Article by Nick Heil
The first lift started spinning in the mountains outside of Taos way back in the 1950s, and since that time the name has become synonymous with the skiing. Even before I moved to New Mexico more than 20 years ago, I’d heard of the sun-soaked mountain oasis that delivers world-class skiing and snowboarding in one of the most unique settings anywhere in North America. Little did I know then just how special it really was.
Home to Taos Pueblo (a World Heritage Site), iconic adobe churches, numerous art galleries, quirky cafes and fine restaurants, boutique shops, and and eye-popping natural wonders like the Taos Gorge, the town and its surroundings are a kind of condensed version of the entire state. While some towns are conducive to an improvised visit, there’s so much to do and see around Taos it’s worth making an actual plan.
You could spend days simply touring the area and checking out the sites. Several view points in the Rio Grand Valley and along the Rio Grand Bridge provide Instagram-worthy photos. A little further down Highway 285, you’ll find Ojo Caliente Hot Springs, a posh resort with soaking pools, mud baths, a terrific restaurant, and cozy rooms and cottages. You can visit the D.H. Lawrence ranch, where the literary giant lived and wrote—and even pair this with a side trip to Ghost Ranch, Georgia O’Keefe’s home and studio, for a double dose of art history. Just north of town, you can tour one of Taos’s legendary earth ships, a type of sustainable architecture built with recycled materials like bottles and tires. Or keep your exploration right downtown with a visit to the famous Taos Plaza.
Regardless of the time of year and your zest for adventure, a walking tour of Taos is a must. Even without an agenda the town is fun to explore, but you’ll get more out of the experience with a few mandatory stops. The Taos Art Museum and the Millicent Rogers Museum (Rogers family amassed one of the greatest collections of southwest art in the region) top the list. From there you can wander to the San Francisco de Assisi Mission Church—photographed by Ansel Adams and painted by O’Keefe. And make your way to the Kit Carson Home and Museum to learn more about Taos’s most famous past resident.
No surprise that this cultural melting pot also has a vast array of dining options. There are numerous excellent New Mexican options, featuring spicy green and red chile, tamales, enchiladas, and other local favorites. I love Antonio’s (as do many others), a fun, casual place for lunch and dinner specializing in southwest fare. For similar tastes, you can’t go wrong at Orlando’s, Michael’s Kitchen, El Taosueno, and La Cueva Cafe as well.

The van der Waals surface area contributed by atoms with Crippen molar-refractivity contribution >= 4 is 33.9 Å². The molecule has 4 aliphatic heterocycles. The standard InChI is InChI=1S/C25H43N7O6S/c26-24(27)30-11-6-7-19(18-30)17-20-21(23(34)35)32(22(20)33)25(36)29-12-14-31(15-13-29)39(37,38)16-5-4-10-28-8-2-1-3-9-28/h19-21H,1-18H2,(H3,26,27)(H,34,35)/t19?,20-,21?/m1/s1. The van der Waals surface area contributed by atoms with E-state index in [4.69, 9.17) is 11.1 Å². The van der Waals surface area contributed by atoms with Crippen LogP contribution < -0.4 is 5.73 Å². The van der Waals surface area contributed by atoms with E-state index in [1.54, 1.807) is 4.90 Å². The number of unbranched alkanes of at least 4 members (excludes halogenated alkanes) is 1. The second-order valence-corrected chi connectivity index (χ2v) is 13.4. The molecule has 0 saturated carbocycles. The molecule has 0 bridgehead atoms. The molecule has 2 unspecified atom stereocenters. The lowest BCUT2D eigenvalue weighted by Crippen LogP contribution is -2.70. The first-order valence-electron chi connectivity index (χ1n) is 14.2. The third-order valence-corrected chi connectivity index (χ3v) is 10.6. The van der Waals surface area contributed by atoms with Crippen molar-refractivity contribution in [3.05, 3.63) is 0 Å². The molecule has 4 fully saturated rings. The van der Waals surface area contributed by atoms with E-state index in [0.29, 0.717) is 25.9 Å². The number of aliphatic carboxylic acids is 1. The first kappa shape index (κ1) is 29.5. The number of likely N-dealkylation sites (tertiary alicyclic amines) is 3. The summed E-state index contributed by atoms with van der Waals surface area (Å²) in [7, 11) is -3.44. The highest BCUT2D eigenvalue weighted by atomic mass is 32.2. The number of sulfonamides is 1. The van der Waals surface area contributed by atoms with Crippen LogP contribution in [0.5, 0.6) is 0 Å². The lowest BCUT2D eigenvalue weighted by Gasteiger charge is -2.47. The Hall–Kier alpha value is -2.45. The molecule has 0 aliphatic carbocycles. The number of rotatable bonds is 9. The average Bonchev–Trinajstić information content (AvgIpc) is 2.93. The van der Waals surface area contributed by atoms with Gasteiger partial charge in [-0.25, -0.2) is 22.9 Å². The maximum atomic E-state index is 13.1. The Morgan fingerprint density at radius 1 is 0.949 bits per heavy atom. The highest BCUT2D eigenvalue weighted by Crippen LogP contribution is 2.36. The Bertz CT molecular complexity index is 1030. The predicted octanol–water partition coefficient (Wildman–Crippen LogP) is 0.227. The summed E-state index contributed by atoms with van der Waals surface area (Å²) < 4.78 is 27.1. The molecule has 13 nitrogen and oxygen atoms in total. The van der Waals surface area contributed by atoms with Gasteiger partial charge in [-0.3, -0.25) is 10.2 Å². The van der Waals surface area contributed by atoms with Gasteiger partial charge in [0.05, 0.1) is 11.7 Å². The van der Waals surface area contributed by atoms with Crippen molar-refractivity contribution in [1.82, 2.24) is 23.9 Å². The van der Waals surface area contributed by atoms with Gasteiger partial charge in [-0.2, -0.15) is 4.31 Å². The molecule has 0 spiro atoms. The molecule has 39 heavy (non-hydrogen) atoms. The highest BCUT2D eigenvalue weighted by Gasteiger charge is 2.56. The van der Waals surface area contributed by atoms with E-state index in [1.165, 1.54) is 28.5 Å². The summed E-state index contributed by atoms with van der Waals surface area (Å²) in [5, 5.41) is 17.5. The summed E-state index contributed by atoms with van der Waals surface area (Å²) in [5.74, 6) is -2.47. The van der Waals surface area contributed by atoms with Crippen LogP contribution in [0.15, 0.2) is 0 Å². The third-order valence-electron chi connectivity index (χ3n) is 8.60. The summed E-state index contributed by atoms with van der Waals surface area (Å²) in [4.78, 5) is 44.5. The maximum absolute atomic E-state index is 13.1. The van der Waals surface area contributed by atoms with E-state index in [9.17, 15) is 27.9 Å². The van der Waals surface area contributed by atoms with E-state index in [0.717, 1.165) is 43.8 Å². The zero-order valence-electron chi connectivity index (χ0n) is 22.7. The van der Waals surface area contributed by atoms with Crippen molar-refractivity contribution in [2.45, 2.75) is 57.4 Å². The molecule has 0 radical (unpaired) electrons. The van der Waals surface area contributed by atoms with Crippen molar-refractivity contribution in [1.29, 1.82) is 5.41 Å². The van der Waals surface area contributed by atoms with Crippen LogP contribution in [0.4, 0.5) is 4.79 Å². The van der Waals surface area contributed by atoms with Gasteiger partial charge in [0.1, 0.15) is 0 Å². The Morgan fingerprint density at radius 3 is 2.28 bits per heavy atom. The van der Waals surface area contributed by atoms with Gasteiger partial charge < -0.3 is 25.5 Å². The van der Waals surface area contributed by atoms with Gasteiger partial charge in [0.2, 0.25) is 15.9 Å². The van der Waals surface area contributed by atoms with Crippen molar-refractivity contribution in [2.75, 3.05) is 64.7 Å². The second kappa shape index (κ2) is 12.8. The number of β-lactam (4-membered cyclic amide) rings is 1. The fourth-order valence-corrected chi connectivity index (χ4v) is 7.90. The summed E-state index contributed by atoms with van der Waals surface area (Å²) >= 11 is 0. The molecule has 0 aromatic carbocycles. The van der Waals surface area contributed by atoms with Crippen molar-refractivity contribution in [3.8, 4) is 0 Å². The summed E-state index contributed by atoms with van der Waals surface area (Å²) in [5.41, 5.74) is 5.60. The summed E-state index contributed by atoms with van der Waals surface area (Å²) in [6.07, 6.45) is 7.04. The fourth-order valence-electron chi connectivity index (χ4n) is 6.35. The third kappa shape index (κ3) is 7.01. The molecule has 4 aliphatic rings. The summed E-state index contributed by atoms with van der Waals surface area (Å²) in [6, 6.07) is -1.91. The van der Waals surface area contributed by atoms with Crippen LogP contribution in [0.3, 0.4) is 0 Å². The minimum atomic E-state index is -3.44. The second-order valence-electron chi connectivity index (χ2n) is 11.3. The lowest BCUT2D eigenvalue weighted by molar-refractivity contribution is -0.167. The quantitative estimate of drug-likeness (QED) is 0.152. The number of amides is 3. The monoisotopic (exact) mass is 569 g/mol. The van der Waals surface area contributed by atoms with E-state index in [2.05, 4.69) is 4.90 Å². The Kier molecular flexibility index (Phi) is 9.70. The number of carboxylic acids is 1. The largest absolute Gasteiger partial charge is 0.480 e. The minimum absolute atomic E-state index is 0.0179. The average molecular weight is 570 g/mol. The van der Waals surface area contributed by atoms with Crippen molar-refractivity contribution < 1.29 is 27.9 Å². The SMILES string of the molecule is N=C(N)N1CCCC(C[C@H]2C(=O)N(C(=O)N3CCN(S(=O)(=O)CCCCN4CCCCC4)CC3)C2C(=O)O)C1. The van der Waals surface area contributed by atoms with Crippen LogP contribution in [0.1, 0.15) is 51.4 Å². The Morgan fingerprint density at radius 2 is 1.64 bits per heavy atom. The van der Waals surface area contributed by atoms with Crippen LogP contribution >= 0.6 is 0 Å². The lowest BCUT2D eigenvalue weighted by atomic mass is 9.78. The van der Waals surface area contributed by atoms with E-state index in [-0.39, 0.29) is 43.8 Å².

Branch out in other culinary directions at places like Aji, a terrific newer player on the restaurant scene specializing in Peruvian dishes. Taos mainstays like Doc Martin’s, at the Taos Inn, and Lambert’s always deliver (filet mignon or lobster risotto, anyone?). For more casual dining, check out The Burger Stand (don’t miss their duck-fat fries) and the always popular Taos Mesa Brewing. For a special night out, who doesn’t adore the Love Apple, which serves fresh, locally sourced meals in a charming, intimate space.
Taos is a morning town—in the winter, everyone’s headed for the mountain—and that means there are great coffee and breakfast choices. Grab a latte or cappuccino at World Cup, a block off the Plaza. The Burrito Spot whips up hearty and delicious hand-held burritos. Order up luscious French Toast or Eggs Benedict at Gutiz. Or grab a pastry at Bearclaw or Farmhouse Cafe and Bakery.
While Taos thrums with energy all year, winter is especially lively. Yuletide in Taos stages events from Thanksgiving to New Year’s. Including tree lighting, torchlight parades, pop-up shops, and craft fairs, among other activities, the Yuletide activities bumps for more than a month. And the end of January brings the Taos Winter Wine Festival, showcasing world-class vintners and lots of great food as well.
Looking for a base camp? Taos has some great, and refreshingly affordable, options. El Monte Segrado provides well-appointed rooms and a heated covered pool just a few blocks from the Plaza. For a truly classic experience, try the Taos Inn, the historic adobe lodge with the coziest lounge in town. Other great choice5 include Hotel La Fonda, El Pueblo, and one of my favorites: the Sagebrush Inn, which has been around since 1929, which is full of character and a lively restaurant. And for a little more privacy, try the Old Taos Guesthouse Inn, which is equal parts cozy and comfy.
Wherever you wind up, you simply can’t spend time in Taos without absorbing its magic and spiritual energy. Add some snow and mountain adventure and it’s a recipe for lifelong memories.